Enabling “Farm to Fork” efficiency between supermarkets & producers


Today, consumers across the UK are facing a cost of living crisis. As a result, many retailers and supermarkets are striving to keep their costs down, so that they can avoid passing these onto shoppers. Within this, one area that is increasingly under scrutiny for many organisations surrounds how to improve supply chain efficiency. This is taking place at all levels across the supply chain – from “Farm to Fork”. Additionally, farmers, fresh produce producers and the large multiples are all facing increasing pressure to improve their food provenance tracking and traceability efforts, as they manage the sale and distribution of goods to consumers.

Across the world, there are effective systems for labelling that have been created to encourage this to take place. Today the responsibility for implementing these, including label printing, falls predominantly with the grower or supplier. Neil Baker provides his insights about how farmers and fresh produce suppliers can work more effectively with supermarkets to improve efficiency throughout this entire process…

Protecting farmers, producers – and supermarkets 

In 2018 British supermarkets faced scrutiny from the UK’s Grocery Code Adjudicator for profiteering at the expense of their suppliers. At the highest level, supermarkets were reportedly fining suppliers for several reasons, including barcodes that were not compliant with their own systems. Since then, the UK Grocery Code Adjudicator stepped in to protect these producers and suppliers, and has encouraged the likes of Tesco, Asda, Morrisons and the Co-Op to improve their understanding of the Groceries Supply Code of Practice (GSCoP).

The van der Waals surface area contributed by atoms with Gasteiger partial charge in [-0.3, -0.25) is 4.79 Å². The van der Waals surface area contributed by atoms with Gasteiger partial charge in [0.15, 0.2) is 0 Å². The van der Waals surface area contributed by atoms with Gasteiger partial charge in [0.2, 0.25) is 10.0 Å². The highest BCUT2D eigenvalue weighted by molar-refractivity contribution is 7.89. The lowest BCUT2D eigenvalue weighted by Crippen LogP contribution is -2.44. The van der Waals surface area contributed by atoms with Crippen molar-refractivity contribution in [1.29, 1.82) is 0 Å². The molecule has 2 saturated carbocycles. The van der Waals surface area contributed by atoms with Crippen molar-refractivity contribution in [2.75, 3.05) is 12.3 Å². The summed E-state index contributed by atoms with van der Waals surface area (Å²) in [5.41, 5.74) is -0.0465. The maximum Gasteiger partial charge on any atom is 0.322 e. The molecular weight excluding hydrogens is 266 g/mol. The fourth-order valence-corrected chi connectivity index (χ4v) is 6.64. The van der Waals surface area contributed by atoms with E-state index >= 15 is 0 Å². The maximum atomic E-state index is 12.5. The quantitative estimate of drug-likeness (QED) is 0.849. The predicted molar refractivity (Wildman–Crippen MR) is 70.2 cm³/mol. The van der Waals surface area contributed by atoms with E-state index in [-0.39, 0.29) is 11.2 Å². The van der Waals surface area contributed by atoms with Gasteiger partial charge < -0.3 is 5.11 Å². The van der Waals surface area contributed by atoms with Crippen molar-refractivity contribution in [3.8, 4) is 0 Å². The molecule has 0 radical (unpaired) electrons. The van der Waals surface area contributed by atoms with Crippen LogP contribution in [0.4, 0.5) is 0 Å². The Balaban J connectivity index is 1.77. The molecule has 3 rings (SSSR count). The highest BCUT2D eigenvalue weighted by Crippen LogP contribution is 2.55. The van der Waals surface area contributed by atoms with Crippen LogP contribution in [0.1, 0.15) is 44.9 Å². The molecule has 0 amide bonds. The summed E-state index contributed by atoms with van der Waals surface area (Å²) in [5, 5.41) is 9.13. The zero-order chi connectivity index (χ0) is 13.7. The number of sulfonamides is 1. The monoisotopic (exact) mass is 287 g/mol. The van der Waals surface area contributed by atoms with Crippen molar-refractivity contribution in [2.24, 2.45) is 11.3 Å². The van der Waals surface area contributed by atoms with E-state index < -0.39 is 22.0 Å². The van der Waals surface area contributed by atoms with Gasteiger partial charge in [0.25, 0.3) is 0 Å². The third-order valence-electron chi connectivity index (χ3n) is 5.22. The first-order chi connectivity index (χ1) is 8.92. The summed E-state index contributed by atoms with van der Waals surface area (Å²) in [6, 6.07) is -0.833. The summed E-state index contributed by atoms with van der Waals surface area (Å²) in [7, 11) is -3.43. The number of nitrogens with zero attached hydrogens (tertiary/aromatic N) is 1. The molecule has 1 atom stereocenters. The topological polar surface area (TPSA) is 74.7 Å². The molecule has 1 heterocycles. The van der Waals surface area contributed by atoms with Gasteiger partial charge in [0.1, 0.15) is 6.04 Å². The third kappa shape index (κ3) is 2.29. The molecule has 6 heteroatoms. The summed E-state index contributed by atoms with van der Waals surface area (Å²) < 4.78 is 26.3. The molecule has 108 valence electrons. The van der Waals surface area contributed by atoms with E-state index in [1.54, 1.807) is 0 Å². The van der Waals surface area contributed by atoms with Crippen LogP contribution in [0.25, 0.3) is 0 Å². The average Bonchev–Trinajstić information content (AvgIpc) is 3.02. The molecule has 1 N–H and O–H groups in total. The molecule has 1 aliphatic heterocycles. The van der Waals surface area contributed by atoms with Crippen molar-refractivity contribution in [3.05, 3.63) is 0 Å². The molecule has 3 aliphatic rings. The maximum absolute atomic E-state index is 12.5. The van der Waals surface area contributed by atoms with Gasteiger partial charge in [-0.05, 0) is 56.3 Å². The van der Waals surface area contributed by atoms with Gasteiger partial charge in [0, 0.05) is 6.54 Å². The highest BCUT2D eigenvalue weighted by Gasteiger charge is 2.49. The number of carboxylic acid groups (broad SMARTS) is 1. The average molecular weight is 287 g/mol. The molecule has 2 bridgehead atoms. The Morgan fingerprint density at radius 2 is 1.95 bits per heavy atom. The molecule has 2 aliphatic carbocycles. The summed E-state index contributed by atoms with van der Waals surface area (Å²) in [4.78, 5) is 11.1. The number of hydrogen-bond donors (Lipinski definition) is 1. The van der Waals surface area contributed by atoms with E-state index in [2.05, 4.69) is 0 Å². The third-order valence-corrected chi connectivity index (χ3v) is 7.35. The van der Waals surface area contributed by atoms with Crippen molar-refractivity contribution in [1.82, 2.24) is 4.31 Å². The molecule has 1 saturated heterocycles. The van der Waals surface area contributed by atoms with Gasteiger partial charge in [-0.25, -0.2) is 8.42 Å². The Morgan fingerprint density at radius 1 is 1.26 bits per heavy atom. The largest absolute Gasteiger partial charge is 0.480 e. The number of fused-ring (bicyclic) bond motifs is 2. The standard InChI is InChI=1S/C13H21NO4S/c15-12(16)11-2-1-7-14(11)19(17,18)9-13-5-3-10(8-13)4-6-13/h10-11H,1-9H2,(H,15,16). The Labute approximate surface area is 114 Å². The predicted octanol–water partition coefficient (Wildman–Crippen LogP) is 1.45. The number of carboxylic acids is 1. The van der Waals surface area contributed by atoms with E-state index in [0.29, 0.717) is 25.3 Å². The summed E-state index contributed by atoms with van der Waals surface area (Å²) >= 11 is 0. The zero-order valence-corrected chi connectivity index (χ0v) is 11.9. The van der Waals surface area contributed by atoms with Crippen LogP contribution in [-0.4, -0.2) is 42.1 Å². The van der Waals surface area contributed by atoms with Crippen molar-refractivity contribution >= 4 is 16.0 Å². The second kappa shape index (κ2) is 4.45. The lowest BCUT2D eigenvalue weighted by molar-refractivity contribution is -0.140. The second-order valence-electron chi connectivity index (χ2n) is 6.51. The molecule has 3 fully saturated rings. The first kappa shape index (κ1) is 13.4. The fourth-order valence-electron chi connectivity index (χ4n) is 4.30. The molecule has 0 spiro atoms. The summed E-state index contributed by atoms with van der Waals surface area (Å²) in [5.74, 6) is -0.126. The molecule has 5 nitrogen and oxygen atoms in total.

Fast forward to 2023, 10 Downing Street hosted a UK Farm to Fork Summit. During this summit, the UK government announced that £12.5 million is being made available to support research projects that promote environmental sustainability and resilience on farms – and a working group to bring together plant breeders, food manufacturers and retailers, to agree an approach that enables products to reach consumer shelves. It also pointed out that many farmers are taking advantage of an available £168m million grant funding, that supports investments in productivity, animal health and welfare and the environment (Section 3). Further, it announced that farmers should be paid a fairer price for produce, and new powers have been introduced through the Agriculture Act 2022 to support the sector further (Section 4).

Additionally, it has decided to further endorse the important role of the Groceries Code Adjudicator (GCA) and its efforts in ensuring fairness in the UK food supply chain (Section 4). This role sees the GCA act as an independent regulator, ensuring that designated retailers and supermarkets treat their direct suppliers lawfully and fairly – while ensuring compliance with its Groceries Supply Code of Practice. This has many goals, and is trying to combat variations in supply agreements, supply chain procedures, and ensure faster and fairer payments for all. Ultimately, while much of its code serves suppliers, all parties concerned would benefit from familiarising themselves with it, as it would ensure that everyone operates cohesively too.

Enabling transparency and traceability

Another important piece for all parties to consider, as they strive to work together effectively, is how to enable the supply chain efficiency and transparency that is required to achieve the traceability and tracking requirements that supermarkets and various governments require today. This is where working with the likes of standards bodies, like GS1, to implement GS1 Standards can help. GS1’s standards, frameworks and coding systems enable retailers, farmers and fresh produce suppliers to track and record all the necessary information that enables traceability to occur accurately and digitally. While they are not technology providers, they provide the knowledge and framework for how to standardise on a system that works.